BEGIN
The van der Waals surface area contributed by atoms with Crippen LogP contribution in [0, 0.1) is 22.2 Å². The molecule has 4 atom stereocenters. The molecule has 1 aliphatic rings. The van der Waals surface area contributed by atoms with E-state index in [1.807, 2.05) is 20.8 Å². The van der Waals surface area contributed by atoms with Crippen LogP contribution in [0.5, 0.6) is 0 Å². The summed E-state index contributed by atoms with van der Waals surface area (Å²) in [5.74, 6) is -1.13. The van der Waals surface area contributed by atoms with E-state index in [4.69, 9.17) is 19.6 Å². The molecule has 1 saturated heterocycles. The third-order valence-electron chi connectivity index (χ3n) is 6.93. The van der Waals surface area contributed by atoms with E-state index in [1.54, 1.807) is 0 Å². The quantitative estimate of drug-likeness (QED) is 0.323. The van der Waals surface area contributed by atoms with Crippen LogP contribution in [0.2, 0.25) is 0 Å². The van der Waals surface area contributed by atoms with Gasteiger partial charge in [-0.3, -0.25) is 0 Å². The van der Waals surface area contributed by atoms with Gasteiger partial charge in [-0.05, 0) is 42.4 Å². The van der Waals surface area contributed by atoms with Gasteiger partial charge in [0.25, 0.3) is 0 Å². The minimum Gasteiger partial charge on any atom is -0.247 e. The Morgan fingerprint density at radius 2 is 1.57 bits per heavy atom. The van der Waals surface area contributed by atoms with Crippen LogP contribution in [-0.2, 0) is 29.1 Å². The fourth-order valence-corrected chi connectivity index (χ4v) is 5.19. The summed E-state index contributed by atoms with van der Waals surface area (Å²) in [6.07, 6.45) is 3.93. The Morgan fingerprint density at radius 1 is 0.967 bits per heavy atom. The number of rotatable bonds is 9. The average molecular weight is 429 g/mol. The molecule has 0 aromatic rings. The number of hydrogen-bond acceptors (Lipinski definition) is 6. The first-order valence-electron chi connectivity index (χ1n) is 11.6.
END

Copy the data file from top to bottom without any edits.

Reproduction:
The van der Waals surface area contributed by atoms with Crippen LogP contribution in [0, 0.1) is 22.2 Å². The molecule has 4 atom stereocenters. The molecule has 1 aliphatic rings. The van der Waals surface area contributed by atoms with E-state index in [1.807, 2.05) is 20.8 Å². The van der Waals surface area contributed by atoms with Crippen LogP contribution in [0.5, 0.6) is 0 Å². The summed E-state index contributed by atoms with van der Waals surface area (Å²) in [5.74, 6) is -1.13. The van der Waals surface area contributed by atoms with E-state index in [4.69, 9.17) is 19.6 Å². The molecule has 1 saturated heterocycles. The third-order valence-electron chi connectivity index (χ3n) is 6.93. The van der Waals surface area contributed by atoms with E-state index in [1.54, 1.807) is 0 Å². The quantitative estimate of drug-likeness (QED) is 0.323. The van der Waals surface area contributed by atoms with Crippen LogP contribution in [0.2, 0.25) is 0 Å². The van der Waals surface area contributed by atoms with Gasteiger partial charge in [-0.3, -0.25) is 0 Å². The van der Waals surface area contributed by atoms with Gasteiger partial charge in [-0.05, 0) is 42.4 Å². The van der Waals surface area contributed by atoms with Gasteiger partial charge in [0.25, 0.3) is 0 Å². The minimum Gasteiger partial charge on any atom is -0.247 e. The Morgan fingerprint density at radius 2 is 1.57 bits per heavy atom. The van der Waals surface area contributed by atoms with Crippen LogP contribution in [-0.2, 0) is 29.1 Å². The fourth-order valence-corrected chi connectivity index (χ4v) is 5.19. The summed E-state index contributed by atoms with van der Waals surface area (Å²) in [6.07, 6.45) is 3.93. The Morgan fingerprint density at radius 1 is 0.967 bits per heavy atom. The number of rotatable bonds is 9. The average molecular weight is 429 g/mol. The molecule has 0 aromatic rings. The number of hydrogen-bond acceptors (Lipinski definition) is 6. The first-order valence-electron chi connectivity index (χ1n) is 11.6.